Minnesota lawmakers this year will again tackle the thorny issue of uncovering undisclosed campaign spending.
Minnesota law currently allows organizations to broadcast and send political messages without disclosing their source of cash if the spending comes from political non-profit organizations or other groups that currently don't disclose. But Rep. Ryan Winkler, DFL-Golden Valley, plans on pushing a measure that would require transparency about the messages no matter who is sending them.
"We've got big loopholes that allow people to big money on campaigns without saying who is paying for it," Winkler said. Essentially, if the bill becomes law, any group that sends out messages shortly before a primary or general election that look clearly political would have to reveal their spending and their sources of cash.
The push follows a similar but failed effort last year.
Last week, Minnesota’s Campaign Finance and Public Disclosure Board moved to ask the Legislature to require groups that sponsor political ads, email or text messages about a "clearly identified candidate" shortly before a primary or general election to disclose their spending and donors.
The Minnesota Chamber of Commerce said it is among those,"scrupulous in following, disclosing and reporting required information concerning campaign activities."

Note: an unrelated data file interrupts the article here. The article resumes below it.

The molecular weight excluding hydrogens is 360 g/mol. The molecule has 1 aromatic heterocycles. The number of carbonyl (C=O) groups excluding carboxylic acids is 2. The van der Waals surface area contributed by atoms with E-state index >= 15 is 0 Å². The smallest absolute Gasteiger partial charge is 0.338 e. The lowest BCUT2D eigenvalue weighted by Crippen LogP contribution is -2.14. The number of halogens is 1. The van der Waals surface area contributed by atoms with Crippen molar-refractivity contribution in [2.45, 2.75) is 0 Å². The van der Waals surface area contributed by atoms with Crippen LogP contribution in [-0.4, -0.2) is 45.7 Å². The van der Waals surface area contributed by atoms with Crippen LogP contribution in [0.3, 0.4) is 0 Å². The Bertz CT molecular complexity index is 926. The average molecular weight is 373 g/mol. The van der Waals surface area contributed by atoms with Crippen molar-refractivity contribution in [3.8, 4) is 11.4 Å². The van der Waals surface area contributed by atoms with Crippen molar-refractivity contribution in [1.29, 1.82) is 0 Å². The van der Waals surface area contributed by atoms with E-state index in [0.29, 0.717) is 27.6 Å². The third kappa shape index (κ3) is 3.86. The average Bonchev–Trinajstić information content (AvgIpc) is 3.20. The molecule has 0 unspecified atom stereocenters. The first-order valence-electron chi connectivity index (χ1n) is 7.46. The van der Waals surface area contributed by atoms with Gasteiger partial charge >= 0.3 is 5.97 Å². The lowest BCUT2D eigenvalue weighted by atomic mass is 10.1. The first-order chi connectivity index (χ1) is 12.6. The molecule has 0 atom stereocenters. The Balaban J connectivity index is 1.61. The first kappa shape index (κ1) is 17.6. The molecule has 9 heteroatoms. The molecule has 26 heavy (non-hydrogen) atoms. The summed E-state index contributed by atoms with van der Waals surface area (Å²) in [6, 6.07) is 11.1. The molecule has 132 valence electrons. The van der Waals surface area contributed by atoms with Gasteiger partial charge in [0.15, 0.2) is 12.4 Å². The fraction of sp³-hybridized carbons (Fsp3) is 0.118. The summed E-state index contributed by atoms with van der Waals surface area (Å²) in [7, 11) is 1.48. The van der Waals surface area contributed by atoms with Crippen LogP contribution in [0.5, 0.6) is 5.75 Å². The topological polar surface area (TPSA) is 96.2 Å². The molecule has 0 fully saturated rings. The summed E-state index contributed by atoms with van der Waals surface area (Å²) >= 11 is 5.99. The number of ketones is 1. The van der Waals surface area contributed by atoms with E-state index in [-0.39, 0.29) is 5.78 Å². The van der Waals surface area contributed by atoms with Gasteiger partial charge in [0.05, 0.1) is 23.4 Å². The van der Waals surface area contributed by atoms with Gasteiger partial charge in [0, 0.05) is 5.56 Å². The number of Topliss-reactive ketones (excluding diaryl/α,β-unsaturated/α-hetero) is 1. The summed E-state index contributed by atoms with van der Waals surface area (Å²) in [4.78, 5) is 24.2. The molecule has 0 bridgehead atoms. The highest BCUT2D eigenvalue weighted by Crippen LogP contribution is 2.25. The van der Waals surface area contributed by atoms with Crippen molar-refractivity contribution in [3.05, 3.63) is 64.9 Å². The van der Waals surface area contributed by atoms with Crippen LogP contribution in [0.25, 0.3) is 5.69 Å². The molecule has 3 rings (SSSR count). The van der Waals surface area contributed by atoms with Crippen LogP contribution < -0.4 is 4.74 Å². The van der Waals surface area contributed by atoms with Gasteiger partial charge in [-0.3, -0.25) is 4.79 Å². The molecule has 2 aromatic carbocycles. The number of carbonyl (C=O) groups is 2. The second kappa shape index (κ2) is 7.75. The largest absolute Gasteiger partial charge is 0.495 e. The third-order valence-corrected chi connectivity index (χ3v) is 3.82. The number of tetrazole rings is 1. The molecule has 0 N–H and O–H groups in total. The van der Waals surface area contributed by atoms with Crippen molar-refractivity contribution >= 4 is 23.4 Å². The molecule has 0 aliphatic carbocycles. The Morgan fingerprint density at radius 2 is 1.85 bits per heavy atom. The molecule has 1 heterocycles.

"We do not support further restrictions on our abilities to advocate on behalf of candidates or issues,” Laura Bordelon, the Chamber's senior vice president for advocacy.
Gov. Mark Dayton, speaking to a mostly Republican audience at the annual Minnesota Business Partnership dinner, repeated his familiar attack on the House GOP, blaming them for a legislative impasse on transportation.
It takes a certain sort of magic for a presidential debate to shift a race, it seems, some weird alchemy combining ingredients like viewership and mistakes and perceptions and medium. It's almost never about policy.
The governor's backing makes it more likely that starting with this year's elections, Minnesotans would be able to track the sources of all politically tinged mailings and ads that come out before Election Day.